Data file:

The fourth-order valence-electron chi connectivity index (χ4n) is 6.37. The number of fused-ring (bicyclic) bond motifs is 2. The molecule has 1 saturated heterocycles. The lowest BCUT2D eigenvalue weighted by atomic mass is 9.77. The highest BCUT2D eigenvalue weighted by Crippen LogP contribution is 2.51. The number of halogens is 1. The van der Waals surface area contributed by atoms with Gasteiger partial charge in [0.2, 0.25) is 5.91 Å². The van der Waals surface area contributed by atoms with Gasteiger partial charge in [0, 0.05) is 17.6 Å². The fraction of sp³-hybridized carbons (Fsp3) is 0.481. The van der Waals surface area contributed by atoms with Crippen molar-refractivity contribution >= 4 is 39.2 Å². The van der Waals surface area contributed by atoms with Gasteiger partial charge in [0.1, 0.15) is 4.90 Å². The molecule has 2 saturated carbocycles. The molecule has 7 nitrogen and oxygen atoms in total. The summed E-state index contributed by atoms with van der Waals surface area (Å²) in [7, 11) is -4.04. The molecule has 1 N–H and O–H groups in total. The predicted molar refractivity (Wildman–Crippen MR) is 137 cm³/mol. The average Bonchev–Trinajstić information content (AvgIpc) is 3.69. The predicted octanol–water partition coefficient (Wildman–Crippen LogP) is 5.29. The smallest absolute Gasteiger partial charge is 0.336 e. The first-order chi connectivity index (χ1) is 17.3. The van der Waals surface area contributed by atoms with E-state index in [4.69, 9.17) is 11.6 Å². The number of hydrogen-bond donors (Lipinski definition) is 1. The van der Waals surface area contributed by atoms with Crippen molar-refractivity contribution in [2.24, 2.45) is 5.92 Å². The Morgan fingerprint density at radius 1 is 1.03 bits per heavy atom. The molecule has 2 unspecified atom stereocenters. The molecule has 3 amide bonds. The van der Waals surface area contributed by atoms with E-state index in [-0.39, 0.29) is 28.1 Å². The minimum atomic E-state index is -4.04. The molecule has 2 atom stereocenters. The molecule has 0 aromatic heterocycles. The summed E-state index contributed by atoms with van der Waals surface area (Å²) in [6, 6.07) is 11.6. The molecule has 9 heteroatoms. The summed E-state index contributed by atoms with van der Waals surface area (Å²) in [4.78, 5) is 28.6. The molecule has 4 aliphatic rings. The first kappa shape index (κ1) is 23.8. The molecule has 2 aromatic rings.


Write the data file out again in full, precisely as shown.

The fourth-order valence-electron chi connectivity index (χ4n) is 6.37. The number of fused-ring (bicyclic) bond motifs is 2. The molecule has 1 saturated heterocycles. The lowest BCUT2D eigenvalue weighted by atomic mass is 9.77. The highest BCUT2D eigenvalue weighted by Crippen LogP contribution is 2.51. The number of halogens is 1. The van der Waals surface area contributed by atoms with Gasteiger partial charge in [0.2, 0.25) is 5.91 Å². The van der Waals surface area contributed by atoms with Gasteiger partial charge in [0, 0.05) is 17.6 Å². The fraction of sp³-hybridized carbons (Fsp3) is 0.481. The van der Waals surface area contributed by atoms with Crippen molar-refractivity contribution >= 4 is 39.2 Å². The van der Waals surface area contributed by atoms with Gasteiger partial charge in [0.1, 0.15) is 4.90 Å². The molecule has 2 saturated carbocycles. The molecule has 7 nitrogen and oxygen atoms in total. The summed E-state index contributed by atoms with van der Waals surface area (Å²) in [7, 11) is -4.04. The molecule has 1 N–H and O–H groups in total. The predicted molar refractivity (Wildman–Crippen MR) is 137 cm³/mol. The average Bonchev–Trinajstić information content (AvgIpc) is 3.69. The predicted octanol–water partition coefficient (Wildman–Crippen LogP) is 5.29. The smallest absolute Gasteiger partial charge is 0.336 e. The first-order chi connectivity index (χ1) is 17.3. The van der Waals surface area contributed by atoms with E-state index in [4.69, 9.17) is 11.6 Å². The number of hydrogen-bond donors (Lipinski definition) is 1. The van der Waals surface area contributed by atoms with Crippen molar-refractivity contribution in [2.24, 2.45) is 5.92 Å². The Morgan fingerprint density at radius 1 is 1.03 bits per heavy atom. The molecule has 2 unspecified atom stereocenters. The molecule has 3 amide bonds. The van der Waals surface area contributed by atoms with E-state index in [-0.39, 0.29) is 28.1 Å². The minimum atomic E-state index is -4.04. The molecule has 2 atom stereocenters. The molecule has 0 aromatic heterocycles. The summed E-state index contributed by atoms with van der Waals surface area (Å²) in [6, 6.07) is 11.6. The molecule has 9 heteroatoms. The summed E-state index contributed by atoms with van der Waals surface area (Å²) in [4.78, 5) is 28.6. The molecule has 4 aliphatic rings. The first kappa shape index (κ1) is 23.8. The molecule has 2 aromatic rings.